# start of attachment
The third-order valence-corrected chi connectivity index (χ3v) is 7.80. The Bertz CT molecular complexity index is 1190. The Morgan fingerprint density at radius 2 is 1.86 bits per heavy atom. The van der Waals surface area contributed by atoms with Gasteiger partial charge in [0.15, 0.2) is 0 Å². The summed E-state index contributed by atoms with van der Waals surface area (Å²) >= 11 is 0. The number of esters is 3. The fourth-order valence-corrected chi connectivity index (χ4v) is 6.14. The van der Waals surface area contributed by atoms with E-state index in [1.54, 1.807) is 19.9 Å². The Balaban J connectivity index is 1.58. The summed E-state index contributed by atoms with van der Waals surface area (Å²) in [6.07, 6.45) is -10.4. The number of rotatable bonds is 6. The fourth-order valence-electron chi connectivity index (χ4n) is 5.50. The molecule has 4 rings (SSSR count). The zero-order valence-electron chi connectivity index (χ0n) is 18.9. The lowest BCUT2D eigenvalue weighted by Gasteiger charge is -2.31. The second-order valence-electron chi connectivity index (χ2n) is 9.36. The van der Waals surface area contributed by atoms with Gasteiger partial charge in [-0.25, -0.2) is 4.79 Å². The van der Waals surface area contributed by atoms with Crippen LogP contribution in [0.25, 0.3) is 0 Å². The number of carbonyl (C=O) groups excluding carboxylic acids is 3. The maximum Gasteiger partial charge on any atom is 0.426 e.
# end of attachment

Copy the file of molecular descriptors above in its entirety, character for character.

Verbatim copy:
The third-order valence-corrected chi connectivity index (χ3v) is 7.80. The Bertz CT molecular complexity index is 1190. The Morgan fingerprint density at radius 2 is 1.86 bits per heavy atom. The van der Waals surface area contributed by atoms with Gasteiger partial charge in [0.15, 0.2) is 0 Å². The summed E-state index contributed by atoms with van der Waals surface area (Å²) >= 11 is 0. The number of esters is 3. The fourth-order valence-corrected chi connectivity index (χ4v) is 6.14. The van der Waals surface area contributed by atoms with E-state index in [1.54, 1.807) is 19.9 Å². The Balaban J connectivity index is 1.58. The summed E-state index contributed by atoms with van der Waals surface area (Å²) in [6.07, 6.45) is -10.4. The number of rotatable bonds is 6. The fourth-order valence-electron chi connectivity index (χ4n) is 5.50. The molecule has 4 rings (SSSR count). The zero-order valence-electron chi connectivity index (χ0n) is 18.9. The lowest BCUT2D eigenvalue weighted by Gasteiger charge is -2.31. The second-order valence-electron chi connectivity index (χ2n) is 9.36. The van der Waals surface area contributed by atoms with Gasteiger partial charge in [-0.25, -0.2) is 4.79 Å². The van der Waals surface area contributed by atoms with Crippen LogP contribution in [0.25, 0.3) is 0 Å². The number of carbonyl (C=O) groups excluding carboxylic acids is 3. The maximum Gasteiger partial charge on any atom is 0.426 e.